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Publication numberUS6472829 B2
Publication typeGrant
Application numberUS 09/870,035
Publication dateOct 29, 2002
Filing dateMay 30, 2001
Priority dateJun 20, 2000
Fee statusLapsed
Also published asDE10129318A1, US20020047640
Publication number09870035, 870035, US 6472829 B2, US 6472829B2, US-B2-6472829, US6472829 B2, US6472829B2
InventorsMasayasu Ito, Hitoshi Takeda
Original AssigneeKoito Manufacturing Co., Ltd.
Export CitationBiBTeX, EndNote, RefMan
External Links: USPTO, USPTO Assignment, Espacenet
Discharge lamp lighting circuit
US 6472829 B2
Abstract
In a discharge lamp lighting circuit, there are provided a DC power supply portion for receiving a supply voltage from a DC power supply though an overcurrent protecting means, a DC-AC converter portion for converting an output voltage of the DC power supply portion into an AC voltage to supply the AC voltage to a discharge lamp, a starter circuit for starting the discharge lamp by applying a high voltage pulse to it, and a control circuit for detecting at least one of a voltage applied to the discharge lamp or to decide whether or not a failure occurs in a lighting state of the discharge lamp. Thus, a voltage is obtained from at least one of a position that is located between the DC power supply and the overcurrent protecting means or from another DC power supply different from the DC power supply, and the obtain voltage is supplied to the control circuit as the power supply voltage.
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Claims(7)
What is claimed is:
1. A discharge lamp lighting circuit comprising:
a DC power supply portion for receiving a supply voltage from a DC power supply through a first overcurrent protecting means as an input voltage and converting the input voltage into a desired DC voltage;
a DC-AC converter portion for converting an output voltage of the DC power supply portion into an AC voltage to supply the AC voltage to a discharge lamp;
a starter circuit for starting the discharge lamp by applying a high voltage pulse to the discharge lamp; and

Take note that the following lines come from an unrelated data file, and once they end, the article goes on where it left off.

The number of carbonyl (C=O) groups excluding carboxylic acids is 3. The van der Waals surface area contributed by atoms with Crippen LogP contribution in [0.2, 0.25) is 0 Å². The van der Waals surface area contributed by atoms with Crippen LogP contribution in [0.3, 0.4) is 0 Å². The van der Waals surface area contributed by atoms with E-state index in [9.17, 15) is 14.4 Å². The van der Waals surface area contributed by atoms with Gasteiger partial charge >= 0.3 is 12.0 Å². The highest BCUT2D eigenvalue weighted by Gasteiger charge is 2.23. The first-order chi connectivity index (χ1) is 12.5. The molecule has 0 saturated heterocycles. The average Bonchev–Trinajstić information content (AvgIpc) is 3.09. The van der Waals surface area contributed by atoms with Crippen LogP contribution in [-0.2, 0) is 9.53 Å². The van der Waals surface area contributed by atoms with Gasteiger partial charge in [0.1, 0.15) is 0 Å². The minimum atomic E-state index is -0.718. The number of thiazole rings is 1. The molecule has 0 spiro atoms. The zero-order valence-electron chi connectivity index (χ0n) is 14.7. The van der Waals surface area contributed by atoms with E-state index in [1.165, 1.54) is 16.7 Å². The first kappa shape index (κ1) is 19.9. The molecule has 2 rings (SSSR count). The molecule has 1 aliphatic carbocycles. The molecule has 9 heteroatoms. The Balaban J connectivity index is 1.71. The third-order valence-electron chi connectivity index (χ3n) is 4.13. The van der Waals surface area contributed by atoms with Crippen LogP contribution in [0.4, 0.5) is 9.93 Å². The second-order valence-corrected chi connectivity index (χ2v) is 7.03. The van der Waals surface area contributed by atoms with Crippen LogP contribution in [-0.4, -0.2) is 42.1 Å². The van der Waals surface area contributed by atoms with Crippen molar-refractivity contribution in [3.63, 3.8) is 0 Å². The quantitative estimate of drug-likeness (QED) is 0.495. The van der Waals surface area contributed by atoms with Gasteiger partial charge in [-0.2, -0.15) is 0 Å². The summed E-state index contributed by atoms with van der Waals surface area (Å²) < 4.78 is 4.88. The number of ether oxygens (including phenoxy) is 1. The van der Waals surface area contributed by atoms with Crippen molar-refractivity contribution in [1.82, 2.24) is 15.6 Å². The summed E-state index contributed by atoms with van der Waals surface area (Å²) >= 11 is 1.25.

a control circuit for detecting at least one of a voltage applied to the discharge lamp or a current flowing through the discharge lamp or the input voltage to control a supply power to the discharge lamp to decide whether or not a failure occurs in a lighting state of the discharge lamp, or the input voltage to the DC power supply portion to decide whether or not a failure occurs in the input voltage;
wherein a voltage is obtained from at least one of a position that is located between the DC power supply and the overcurrent protecting means, or from another DC power supply different from the DC power supply, and wherein the obtained voltage is supplied to said control circuit as a power supply voltage.
2. The discharge lamp lighting circuit according to claim 1, further comprising: a second overcurrent protecting means for supplying a voltage supplied from the DC power supply to said control circuit as the power supply voltage.
3. The discharge lamp lighting circuit according to claim 1, further comprising:
a first switch element arranged on a current path from the DC power supply to the DC power supply portion; and
a second switch element arranged on a current path to the control circuit,
wherein said first and second switch elements are operated in synchronism with each other.
4. The discharge lamp lighting circuit according to claim 2, further comprising:
a first switch element arranged on a current path from the DC power supply to the DC power supply portion; and
a second switch element arranged on a current path to the control circuit,
wherein said first and second switch elements are operated in synchronism with each other.